Jordan's King Abdullah swore in a new government headed by Hani Mulki as prime minister for a second term on Wednesday, with a little-changed cabinet and a mandate to accelerate economic reforms.
Mulki, 64, who has held a string of senior diplomatic and ministerial posts, was first appointed in May to oversee parliamentary elections held last week.
The business-friendly politician was reappointed on Sunday, tasked with reviving a sluggish economy and business sentiment hit by regional turmoil by overseeing a new International Monetary Fund-guided program.
In Jordan's constitutional monarchy, most powers rest with the king who appoints governments, approves legislation and can dissolve parliament.
The key finance, foreign and finance ministerial posts will remain unchanged and the 29-member cabinet will, as before, have a mix of technocrats, conservative politicians and tribal loyalists.
Mulki will face a more assertive parliament, after the Muslim Brotherhood gained a foothold in the election.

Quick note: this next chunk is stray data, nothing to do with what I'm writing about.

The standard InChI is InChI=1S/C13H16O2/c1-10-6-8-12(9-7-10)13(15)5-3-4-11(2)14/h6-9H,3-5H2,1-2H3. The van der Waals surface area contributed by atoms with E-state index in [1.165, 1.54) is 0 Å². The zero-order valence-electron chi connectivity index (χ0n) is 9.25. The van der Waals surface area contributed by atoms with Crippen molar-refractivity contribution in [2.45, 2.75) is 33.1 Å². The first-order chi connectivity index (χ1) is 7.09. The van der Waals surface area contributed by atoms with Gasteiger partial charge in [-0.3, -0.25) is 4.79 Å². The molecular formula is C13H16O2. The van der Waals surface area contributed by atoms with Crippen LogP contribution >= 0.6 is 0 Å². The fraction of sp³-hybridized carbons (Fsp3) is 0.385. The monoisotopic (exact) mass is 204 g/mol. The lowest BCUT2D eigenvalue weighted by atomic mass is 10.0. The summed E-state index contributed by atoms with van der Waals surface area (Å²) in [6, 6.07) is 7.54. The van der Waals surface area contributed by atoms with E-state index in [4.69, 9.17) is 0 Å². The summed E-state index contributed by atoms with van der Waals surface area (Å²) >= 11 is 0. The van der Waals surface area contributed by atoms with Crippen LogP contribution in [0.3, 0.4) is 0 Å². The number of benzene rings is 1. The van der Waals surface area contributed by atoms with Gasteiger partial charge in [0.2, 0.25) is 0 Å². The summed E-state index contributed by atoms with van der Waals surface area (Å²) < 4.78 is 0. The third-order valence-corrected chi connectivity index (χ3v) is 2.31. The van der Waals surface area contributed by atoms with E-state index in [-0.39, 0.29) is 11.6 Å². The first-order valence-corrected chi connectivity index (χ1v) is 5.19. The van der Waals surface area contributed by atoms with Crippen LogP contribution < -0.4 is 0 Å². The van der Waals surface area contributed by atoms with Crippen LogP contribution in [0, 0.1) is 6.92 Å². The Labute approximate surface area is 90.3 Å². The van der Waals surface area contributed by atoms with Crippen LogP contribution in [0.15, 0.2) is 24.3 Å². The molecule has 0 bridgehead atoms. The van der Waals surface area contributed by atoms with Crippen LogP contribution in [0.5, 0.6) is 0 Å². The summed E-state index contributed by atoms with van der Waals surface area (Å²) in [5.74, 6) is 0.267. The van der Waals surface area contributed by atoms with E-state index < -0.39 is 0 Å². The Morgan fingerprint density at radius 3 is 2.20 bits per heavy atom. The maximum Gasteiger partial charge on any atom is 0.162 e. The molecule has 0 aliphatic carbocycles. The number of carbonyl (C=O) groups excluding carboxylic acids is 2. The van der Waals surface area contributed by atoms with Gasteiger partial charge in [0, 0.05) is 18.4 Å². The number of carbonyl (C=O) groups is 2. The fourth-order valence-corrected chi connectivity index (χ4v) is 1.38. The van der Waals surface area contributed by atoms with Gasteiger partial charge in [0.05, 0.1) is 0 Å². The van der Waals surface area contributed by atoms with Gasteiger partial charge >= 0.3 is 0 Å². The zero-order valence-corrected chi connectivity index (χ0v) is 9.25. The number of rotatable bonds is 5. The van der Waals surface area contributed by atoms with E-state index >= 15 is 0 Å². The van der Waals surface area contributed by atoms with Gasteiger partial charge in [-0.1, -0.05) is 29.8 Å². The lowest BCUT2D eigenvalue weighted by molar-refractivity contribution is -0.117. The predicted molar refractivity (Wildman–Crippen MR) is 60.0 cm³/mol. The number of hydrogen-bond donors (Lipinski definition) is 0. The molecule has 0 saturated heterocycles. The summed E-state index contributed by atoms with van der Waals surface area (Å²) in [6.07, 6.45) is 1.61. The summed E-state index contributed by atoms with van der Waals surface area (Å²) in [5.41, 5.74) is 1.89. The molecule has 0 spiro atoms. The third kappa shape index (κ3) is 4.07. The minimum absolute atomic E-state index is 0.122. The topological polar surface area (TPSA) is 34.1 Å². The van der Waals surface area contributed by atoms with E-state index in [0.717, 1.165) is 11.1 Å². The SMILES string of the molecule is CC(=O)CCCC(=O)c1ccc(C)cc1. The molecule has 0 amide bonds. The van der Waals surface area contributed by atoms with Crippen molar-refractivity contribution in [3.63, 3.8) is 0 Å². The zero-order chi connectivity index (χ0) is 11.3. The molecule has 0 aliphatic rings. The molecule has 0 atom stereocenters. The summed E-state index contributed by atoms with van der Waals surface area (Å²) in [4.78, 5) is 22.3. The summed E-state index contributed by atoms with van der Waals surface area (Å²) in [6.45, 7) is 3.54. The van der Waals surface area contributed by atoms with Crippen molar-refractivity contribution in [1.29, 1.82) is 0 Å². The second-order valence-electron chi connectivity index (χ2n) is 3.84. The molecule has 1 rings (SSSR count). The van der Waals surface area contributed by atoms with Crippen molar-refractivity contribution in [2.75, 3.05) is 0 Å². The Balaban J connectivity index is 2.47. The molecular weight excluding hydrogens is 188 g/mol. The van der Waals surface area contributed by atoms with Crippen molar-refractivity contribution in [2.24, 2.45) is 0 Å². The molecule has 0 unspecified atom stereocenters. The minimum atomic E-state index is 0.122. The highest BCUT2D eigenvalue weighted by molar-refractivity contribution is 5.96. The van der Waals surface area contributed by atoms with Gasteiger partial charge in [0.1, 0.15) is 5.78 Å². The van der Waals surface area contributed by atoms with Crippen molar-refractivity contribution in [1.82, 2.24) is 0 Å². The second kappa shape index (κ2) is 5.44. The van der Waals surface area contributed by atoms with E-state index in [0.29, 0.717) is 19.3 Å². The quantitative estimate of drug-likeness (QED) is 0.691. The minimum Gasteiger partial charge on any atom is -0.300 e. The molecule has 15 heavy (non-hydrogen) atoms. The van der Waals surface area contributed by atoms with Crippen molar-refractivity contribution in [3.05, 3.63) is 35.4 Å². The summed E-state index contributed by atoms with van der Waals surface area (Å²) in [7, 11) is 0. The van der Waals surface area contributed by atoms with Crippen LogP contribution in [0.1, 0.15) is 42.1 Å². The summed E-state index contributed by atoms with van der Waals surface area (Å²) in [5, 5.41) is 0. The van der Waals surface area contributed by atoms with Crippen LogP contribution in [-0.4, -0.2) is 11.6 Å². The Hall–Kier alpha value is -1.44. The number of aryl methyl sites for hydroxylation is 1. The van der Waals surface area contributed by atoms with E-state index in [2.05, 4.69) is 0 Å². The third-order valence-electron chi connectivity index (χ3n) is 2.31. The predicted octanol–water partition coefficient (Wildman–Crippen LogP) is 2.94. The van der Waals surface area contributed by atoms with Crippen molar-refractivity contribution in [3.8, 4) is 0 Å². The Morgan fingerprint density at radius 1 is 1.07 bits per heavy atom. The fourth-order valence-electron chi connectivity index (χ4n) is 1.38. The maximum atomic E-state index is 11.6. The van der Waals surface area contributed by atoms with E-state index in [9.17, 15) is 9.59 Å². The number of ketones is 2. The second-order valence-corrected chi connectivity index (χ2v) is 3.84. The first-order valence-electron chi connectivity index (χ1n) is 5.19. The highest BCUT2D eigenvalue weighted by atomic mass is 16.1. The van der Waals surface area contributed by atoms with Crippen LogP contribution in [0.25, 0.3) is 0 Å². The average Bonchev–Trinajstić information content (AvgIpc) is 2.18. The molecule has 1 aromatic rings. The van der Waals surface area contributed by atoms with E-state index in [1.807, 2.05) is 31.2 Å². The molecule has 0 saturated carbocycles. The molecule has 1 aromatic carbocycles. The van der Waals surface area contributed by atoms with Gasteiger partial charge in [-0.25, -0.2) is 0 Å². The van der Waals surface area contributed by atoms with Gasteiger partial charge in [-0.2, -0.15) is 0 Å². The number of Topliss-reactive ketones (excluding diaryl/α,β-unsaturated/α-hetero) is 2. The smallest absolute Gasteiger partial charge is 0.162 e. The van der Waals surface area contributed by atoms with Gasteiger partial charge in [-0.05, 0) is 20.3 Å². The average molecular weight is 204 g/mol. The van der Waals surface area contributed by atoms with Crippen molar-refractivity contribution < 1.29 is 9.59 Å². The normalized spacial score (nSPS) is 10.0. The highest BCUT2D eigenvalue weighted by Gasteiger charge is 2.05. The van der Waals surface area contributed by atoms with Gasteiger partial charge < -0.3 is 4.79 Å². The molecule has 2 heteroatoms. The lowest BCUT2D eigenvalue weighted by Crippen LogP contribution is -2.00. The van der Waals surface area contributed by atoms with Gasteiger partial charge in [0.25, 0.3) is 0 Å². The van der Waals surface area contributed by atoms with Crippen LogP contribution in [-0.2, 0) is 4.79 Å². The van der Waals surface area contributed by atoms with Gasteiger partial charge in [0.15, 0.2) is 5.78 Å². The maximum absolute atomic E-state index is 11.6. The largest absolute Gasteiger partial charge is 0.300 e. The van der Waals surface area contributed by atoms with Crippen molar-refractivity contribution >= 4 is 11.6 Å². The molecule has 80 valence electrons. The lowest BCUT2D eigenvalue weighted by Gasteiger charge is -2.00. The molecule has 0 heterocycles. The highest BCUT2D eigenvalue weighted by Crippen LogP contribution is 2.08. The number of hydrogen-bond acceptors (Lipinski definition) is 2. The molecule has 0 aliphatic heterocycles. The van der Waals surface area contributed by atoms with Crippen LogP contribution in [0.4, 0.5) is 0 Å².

A royal decree postponed the new parliament's first session until November 7, almost a month later than expected, in a move politicians said was intended to give the new government more time to prepare for vote-of-confidence debates.
The government usually wins such votes by a large majority in parliaments packed with pro-government deputies. But this time there could be vocal dissent from independents and the Islamist movement, which has ended its decade-long boycott of mainstream politics and returns as the mainstay of a broad civic alliance.
The lack of change in the cabinet may weaken its chances of confronting a more vocal parliament, say critics.
"It's wrong to say it's even a new government, just a minor reshuffle lacking the personalities with the long experience that would be able to deal with parliament," said Mamdouh al-Abbadi, a veteran lawmaker.
The alliance is not large enough to block legislation or cabinet appointments, but tough criticism of the government in the assembly could undermine public support for its policies.
With parliament passive in recent years, successive governments have been able to enact draconian temporary laws restricting public freedoms.
Deputies are expected to confront austerity steps and tax hikes introduced under a three-year IMF deal signed in August aimed at lowering public debt and accelerating growth.
The program calls for further subsidy cuts and tax hikes.